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to every woman who may read these thoughts on "How to Win." Suppose that many of you, dear girls, are destined to a downy nest, instead of a strong-winged flight — what then? Will the years spent in making the most of the best powers with which God has endowed you be worse employed than if you had given them to fashion and frivolity? Those "ad interim" years which separate the graduate's diploma from the bride's marriage certificate, can they possibly be invested better than in the acquisition of some useful trade or dignified profession? And then, aside from this, I would help the youngest of you to remember (even in the bewildered years of her second decade) what noble Margaret Fuller said: "No woman can give her hand with dignity, or her heart with loyalty, until she has learned how to stand alone." It is not so much what comes to you as what you come to, that determines whether you are a winner in the great race of life. Never forget that the only indestructible material in destiny's fierce crucible is character. Say this, not to another — say it to yourself; utter it early, and repeat it often: Fail me not, thou.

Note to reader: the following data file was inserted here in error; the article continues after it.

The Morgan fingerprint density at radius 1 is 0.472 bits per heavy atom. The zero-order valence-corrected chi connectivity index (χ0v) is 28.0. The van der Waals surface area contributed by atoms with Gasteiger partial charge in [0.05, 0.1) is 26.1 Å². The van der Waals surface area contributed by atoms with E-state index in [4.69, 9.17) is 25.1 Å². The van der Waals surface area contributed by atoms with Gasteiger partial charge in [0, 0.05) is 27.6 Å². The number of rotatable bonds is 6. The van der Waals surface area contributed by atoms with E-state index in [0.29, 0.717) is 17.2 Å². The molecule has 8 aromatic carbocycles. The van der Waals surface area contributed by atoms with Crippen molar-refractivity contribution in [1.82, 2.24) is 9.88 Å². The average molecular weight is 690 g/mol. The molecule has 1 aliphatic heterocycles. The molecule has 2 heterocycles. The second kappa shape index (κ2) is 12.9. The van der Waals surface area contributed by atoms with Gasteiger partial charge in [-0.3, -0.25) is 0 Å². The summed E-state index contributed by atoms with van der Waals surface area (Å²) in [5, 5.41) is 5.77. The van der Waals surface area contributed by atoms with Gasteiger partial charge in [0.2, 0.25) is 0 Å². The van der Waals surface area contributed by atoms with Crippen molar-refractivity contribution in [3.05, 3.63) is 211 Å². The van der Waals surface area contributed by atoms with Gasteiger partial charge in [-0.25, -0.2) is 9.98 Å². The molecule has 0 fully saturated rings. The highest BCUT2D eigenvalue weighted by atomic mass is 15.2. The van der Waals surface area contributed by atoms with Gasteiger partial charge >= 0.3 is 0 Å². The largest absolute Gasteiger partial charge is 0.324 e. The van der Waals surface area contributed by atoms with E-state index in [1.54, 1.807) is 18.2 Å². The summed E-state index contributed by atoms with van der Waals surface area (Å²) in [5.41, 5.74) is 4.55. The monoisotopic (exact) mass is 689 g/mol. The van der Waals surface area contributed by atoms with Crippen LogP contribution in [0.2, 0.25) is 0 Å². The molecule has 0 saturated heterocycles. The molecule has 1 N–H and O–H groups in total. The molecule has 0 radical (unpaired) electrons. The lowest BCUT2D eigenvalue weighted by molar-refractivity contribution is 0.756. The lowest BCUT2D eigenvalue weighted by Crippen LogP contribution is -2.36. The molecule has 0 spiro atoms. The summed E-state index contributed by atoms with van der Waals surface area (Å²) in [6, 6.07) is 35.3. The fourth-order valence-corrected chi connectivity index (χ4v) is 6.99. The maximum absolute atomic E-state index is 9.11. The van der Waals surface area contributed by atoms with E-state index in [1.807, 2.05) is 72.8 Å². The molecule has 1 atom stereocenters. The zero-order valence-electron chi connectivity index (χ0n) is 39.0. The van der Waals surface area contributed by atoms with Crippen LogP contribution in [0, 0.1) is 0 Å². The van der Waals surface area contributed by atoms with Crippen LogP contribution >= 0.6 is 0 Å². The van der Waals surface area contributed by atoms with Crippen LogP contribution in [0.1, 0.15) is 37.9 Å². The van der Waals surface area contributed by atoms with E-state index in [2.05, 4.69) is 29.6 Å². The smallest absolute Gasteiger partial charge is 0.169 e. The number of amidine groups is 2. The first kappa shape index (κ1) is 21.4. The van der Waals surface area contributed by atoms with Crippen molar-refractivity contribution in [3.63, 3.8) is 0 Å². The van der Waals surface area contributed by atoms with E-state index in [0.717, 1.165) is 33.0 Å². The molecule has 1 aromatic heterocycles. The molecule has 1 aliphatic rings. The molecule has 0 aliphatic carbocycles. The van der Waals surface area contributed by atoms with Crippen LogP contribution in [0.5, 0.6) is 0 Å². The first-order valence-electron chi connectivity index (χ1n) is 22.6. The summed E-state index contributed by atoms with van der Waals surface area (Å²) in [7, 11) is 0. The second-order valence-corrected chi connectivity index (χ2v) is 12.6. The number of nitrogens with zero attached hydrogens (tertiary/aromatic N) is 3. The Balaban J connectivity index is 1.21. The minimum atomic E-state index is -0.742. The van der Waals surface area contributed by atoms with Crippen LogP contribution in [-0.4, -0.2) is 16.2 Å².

Thus far I have been trying to impress upon you the reasons why you should cultivate individuality and independence in word and deed. I have claimed that each one of you has a "call" to some specific work, indicated by God's gifts to you of brain, or heart, or hand. But I would not have you only, or indeed chiefly, concerned with the evolution of your powers for your own sake. If you acquire, let it be that you may dispense; if you achieve, that others may sun themselves in the kind glow of your prosperity. The people who spend all their strength in absorbing are failures and parasites. It is alike the business